At its core were deep emotional connections: to work, to personal meaning and mission, to achievement, to nurturing instincts, and to a strong feeling of belonging. To joy.
You’ll know when your passions are engaged, because you’ll feel your heart race. You’ll know when you’ve found activities that engage you and build on your strengths, because you’ll look forward to them with anticipation. And you’ll know when you’ve discovered your purpose, because it will just feel right.
Simply deploying your strengths in activities you choose out of interest will get you to a deeper satisfaction. That’s engagement and it’s good in and of itself.
Purpose is what drives you. It’s the source of your inspiration and the compass that guides your way to making a difference, and at the same time, to the deepest level of happiness.
…it’s not just about the goal but about the journey toward it. The journey toward your goal provides happiness and meaning–more than actually reaching the goal ever can.
Still, you do have to protect yourself. You have to be sane. You have to be strong and healthy.
But it’s not about whether they love you. They just want to achieve.
Most problems can be solved if we ensure that the right people with the right ideas are allowed to solve them.
“If there is one common theme around how we managed it, it’s about communicating. By talking with everyone all the time, we were able to find solutions.”
Disputation involves re-examining the situation and consciously separating how you experienced the incident emotionally from what actually happened. Start by refuting the emotional distortions the way a good lawyer would break down faulty evidence. Challenge the beliefs and assumptions implicit in your negative interpretation and re-examine the facts. Then try to understand the consequences of those beliefs. Finally, reframe: Take the undistorted facts and look at what you can do with them. How can you move ahead and address the real issues? Reframing and moving to action will energize you.
So, when stuff happens, remember to take time for a healthy distraction. You’ll not only feel better, but you may find a creative solution to what seems like an intractable problem. A break often leads to a breakthrough, when relief from stress allows your subconscious mind to relax and mull over the problem. And sometimes, you just need to move on. Displacement gives you the distance you need to be able to make that tough call, too.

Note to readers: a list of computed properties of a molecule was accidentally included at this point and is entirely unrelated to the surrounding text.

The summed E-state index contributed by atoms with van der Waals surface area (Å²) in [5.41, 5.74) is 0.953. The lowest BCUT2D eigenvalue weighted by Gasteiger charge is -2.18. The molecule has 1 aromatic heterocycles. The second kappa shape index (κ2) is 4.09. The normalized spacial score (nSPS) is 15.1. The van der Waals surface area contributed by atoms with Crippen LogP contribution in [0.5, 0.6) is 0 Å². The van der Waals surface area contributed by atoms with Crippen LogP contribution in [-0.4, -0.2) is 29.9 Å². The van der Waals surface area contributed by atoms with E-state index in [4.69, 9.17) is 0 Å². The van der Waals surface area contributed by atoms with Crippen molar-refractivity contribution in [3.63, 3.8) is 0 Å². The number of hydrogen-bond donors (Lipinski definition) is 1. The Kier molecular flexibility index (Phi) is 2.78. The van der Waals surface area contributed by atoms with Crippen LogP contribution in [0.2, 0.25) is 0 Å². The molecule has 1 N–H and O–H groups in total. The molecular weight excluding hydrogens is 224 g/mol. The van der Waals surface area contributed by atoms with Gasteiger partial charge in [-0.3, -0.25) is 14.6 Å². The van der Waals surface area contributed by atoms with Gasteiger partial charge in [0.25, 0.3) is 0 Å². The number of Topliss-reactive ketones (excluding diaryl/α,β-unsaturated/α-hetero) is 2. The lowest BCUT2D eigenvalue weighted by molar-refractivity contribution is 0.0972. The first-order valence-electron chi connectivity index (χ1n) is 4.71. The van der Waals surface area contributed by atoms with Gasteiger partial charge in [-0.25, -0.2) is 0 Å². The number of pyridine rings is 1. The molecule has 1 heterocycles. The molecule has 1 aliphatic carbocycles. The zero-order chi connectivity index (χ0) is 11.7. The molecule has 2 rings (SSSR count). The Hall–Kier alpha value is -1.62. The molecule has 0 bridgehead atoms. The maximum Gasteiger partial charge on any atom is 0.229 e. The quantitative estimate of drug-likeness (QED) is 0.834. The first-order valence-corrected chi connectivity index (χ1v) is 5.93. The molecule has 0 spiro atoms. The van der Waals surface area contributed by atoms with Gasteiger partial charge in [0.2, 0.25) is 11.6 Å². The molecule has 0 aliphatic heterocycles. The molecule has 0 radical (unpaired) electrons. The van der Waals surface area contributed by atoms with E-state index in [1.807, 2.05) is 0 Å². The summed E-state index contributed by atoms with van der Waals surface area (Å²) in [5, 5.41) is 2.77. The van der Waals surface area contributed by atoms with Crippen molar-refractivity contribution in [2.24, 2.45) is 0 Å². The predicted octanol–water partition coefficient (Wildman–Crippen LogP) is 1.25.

You don’t have to find the impossible compromise that makes everybody happy. In challenging work situations, doing the same thing more intensely may be the worst thing we can do . What’s called for is finding alternative solutions–a work-around or even an entirely new strategy–and quickly. That’s adaptability.
Harvard professors Ronald Heifetz and Marty Linsky contend that many leaders fail to meet adaptive challenges because they cannot make the mental leap of faith to pursue a new course that does not have a guaranteed outcome.
But as much as many women work their hardest to be liked, don’t expect everyone to like you. … Everyone won’t go along, and some will try to block you. And as they show their displeasure, you may encounter resistance from a new face–you. Facing your own fears first will make you a better leader.
I think building a great team is the most important characteristic in a leader–the ability to touch people, give them a vision toward a higher goal, show them the path, and reward them when they do it, whether they do it with big steps or little ones.
I don’t think I’d be respected if I left a problem to fester or had the wrong person in the wrong job for too long and didn’t address it.
Connectedness is core to Centered Leadership because it addresses a deep human need. A leader with strong connections to colleagues and team members can share her sense of meaning and mission–inspiring others to make extraordinary commitment to the work, too. She can also draw wisdom, energy, and joy from those whom she connects with.
…when things go badly in the workplace, men are more likely to start shouting at one another, while women try to smooth over differences.
It goes back to how do you let them help. We changed from, “Let me tell you the answer” to “What do you think we ought to do?” Did we make them feel like they were worthwhile, or did we make them feel like they weren’t at all?
When we asked women leaders about connections, almost every one of them spoke about her team and the people in her company as much or even more than about her senior sponsors. They talked about the magic of teams and their pride in seeing the organization pulling together. They reported the same satisfaction from watching their people grow that they derive from their own families. Indeed, they often described their organizations as families.
While it’s hardly a breakthrough discovery that inclusiveness is a valuable leadership trait, the emphasis that our women leaders placed on it was too strong to ignore. As we learned, women are biologically primed to seek out and nurture relationships. The ancient reflex to “tend and befriend” survives today, passed down through social hormones that still influence our survival–and our success.
When community develops in the workplace, it makes the job rewarding….
…she wants people to tell her exactly what they think, as long as they communicate with kindness.
Research suggests that women often feel comfortable speaking up on someone else’s behalf but have a hard time speaking up for themselves. So we wait for others to recognize what we want. Yes, we wait. Why? Because it “means more” if someone else notices without our asking, women told us.
You also have many hardwired advantages: an emotional core, an ability to reframe, an ability to build deep relationships, adaptability.